Change is occurring more rapidly in manufacturing than ever before. Obviously, most of that change is due to the development and deployment of new techniques, technologies and processes. But another factor is at work: the departure of the Baby Boom generation from the workplace. And that is as true in the editorial department as it is on the shop floor.
About a year ago, I had the great honor and privilege of introducing myself to you on this page as the editor in chief. Now I have the bittersweet task of stepping down from that position. I have enjoyed the past 11 months (and my nearly 10 years at SME) immensely, through IMTS, podcasts, webinars, Yearbooks and Manufacturing Engineering’s special Tooling and Workholding issue. It has been hard work, but also highly enjoyable and fulfilling.
Yet the realization has arrived that I am much, much closer to 70 than to 17 and there are many more things I want to accomplish and experience. Fortunately, I am able to do so knowing that ME is in the capable hands of a great staff and an exceptional new editor in chief.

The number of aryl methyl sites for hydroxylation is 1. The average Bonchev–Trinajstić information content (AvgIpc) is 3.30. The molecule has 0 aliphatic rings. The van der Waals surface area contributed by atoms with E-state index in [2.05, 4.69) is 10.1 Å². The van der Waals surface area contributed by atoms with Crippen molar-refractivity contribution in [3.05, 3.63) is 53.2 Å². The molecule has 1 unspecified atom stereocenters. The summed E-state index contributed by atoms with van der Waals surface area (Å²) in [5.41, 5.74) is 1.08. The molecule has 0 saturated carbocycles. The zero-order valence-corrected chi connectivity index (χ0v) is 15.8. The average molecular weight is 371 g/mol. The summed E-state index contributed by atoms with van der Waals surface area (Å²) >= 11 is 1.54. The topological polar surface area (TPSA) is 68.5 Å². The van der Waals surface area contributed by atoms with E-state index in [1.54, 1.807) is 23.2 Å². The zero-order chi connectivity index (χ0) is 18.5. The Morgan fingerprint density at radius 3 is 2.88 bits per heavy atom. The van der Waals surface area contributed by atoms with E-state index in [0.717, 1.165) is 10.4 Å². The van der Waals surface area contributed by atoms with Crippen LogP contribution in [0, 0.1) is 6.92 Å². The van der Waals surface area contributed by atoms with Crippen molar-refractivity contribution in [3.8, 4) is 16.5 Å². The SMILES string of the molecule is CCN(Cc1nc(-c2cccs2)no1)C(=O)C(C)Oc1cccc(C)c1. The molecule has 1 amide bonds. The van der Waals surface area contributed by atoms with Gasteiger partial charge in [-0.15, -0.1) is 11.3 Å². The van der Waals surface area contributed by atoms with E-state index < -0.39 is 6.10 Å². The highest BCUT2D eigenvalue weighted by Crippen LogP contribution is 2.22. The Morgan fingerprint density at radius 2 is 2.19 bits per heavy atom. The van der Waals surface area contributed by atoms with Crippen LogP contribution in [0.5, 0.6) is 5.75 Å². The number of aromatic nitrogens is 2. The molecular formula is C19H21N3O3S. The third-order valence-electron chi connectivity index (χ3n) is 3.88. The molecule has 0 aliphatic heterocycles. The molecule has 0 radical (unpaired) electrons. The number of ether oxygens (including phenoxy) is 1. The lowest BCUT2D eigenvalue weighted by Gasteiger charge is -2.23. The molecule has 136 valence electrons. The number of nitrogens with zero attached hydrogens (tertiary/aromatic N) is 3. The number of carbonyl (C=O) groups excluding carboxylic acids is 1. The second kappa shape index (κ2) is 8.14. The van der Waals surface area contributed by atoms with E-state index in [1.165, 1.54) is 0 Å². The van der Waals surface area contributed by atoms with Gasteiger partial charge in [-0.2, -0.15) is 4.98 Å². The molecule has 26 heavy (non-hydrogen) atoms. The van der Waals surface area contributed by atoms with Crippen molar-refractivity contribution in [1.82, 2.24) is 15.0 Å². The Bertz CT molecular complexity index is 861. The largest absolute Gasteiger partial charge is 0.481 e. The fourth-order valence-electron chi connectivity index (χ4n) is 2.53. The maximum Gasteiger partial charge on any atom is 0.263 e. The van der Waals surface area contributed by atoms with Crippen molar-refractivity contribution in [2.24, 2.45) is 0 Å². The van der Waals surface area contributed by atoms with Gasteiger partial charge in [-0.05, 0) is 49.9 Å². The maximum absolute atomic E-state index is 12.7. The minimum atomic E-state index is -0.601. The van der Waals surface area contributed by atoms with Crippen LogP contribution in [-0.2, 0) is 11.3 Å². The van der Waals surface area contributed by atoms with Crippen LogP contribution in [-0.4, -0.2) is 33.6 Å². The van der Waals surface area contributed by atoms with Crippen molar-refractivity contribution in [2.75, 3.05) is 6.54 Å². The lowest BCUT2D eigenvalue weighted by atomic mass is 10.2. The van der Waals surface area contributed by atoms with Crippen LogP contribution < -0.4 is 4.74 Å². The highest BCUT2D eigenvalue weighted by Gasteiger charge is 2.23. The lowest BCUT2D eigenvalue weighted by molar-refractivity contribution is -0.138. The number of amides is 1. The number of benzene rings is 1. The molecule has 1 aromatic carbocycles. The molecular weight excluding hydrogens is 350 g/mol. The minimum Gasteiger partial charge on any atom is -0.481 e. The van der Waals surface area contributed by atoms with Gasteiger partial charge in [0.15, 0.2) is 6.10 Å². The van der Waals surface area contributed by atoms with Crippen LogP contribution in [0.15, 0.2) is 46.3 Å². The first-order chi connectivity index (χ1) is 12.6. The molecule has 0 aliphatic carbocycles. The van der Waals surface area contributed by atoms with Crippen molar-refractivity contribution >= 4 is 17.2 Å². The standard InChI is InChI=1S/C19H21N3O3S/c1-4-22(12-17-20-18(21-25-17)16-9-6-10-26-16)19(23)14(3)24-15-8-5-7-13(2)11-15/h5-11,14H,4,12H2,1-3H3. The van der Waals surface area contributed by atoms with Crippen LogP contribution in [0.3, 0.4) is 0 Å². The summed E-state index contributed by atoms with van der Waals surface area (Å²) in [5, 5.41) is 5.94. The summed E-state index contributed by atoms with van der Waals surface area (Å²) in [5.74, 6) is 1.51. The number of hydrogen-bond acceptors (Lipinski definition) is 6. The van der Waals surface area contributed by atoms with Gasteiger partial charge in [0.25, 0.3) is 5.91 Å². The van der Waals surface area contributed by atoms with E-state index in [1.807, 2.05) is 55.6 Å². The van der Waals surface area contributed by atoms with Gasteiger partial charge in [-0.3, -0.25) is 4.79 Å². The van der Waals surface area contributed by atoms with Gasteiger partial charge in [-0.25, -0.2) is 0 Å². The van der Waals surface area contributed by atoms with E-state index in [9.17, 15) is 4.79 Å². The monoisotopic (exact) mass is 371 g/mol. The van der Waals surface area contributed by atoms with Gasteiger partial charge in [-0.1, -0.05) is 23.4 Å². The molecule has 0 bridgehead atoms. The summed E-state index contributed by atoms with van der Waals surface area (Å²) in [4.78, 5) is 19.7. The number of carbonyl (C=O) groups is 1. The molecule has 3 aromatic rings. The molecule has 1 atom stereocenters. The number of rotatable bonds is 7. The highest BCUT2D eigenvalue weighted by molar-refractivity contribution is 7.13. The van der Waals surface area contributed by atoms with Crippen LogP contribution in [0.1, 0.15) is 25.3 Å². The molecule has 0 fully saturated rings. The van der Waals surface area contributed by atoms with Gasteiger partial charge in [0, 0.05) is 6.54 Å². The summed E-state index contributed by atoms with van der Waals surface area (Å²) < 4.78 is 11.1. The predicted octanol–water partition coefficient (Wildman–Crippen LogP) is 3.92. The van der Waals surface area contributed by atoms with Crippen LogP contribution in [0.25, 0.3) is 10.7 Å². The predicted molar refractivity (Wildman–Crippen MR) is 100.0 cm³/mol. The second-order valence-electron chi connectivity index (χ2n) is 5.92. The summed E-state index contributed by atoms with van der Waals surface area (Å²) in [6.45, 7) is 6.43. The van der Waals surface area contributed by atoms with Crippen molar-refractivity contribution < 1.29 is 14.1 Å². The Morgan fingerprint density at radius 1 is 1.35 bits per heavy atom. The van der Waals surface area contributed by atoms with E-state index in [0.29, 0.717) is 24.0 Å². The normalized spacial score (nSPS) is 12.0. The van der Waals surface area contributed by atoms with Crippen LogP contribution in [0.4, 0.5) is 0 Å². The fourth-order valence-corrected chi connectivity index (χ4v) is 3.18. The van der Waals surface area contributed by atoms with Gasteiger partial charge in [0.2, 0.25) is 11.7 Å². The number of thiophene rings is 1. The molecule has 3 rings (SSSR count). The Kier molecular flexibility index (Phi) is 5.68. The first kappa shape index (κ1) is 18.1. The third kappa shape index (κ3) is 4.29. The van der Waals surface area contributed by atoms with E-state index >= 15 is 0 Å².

I won’t say farewell. Rather I wish you the best until we meet again.—Jim Sawyer
When I joined ME as a senior editor last year, I was excited to be back in the manufacturing business but as a writer, free to work on news, features and columns. I had been in management as a chief editor or editorial director for more than 30 years, and it was great to be doing what had drawn me to the trade in the first place: writing. Plus, I had a great boss, Jim Sawyer, who provided sound advice and counsel—along with his unique brand of humor.
So, of course, that couldn’t last. Jim up and retired. I can’t imagine why he would want to spend less time in the office and more time having fun, but that’s that. Our boss, Vice President Dave O’Neil, asked me take over as editor in chief, so I’m back in editorial management, sorting through hundreds of emails, signing authorizations and planning issues. Actually, it’s a great gig. I like it and get to work with a talented group of writers and editors. And the good news is Jim will be helping us out part time as he eases into retirement. So, Jim, many thanks for your years of service to ME and the industry, and enjoy retirement—but don’t forget that next deadline!—Alan Rooks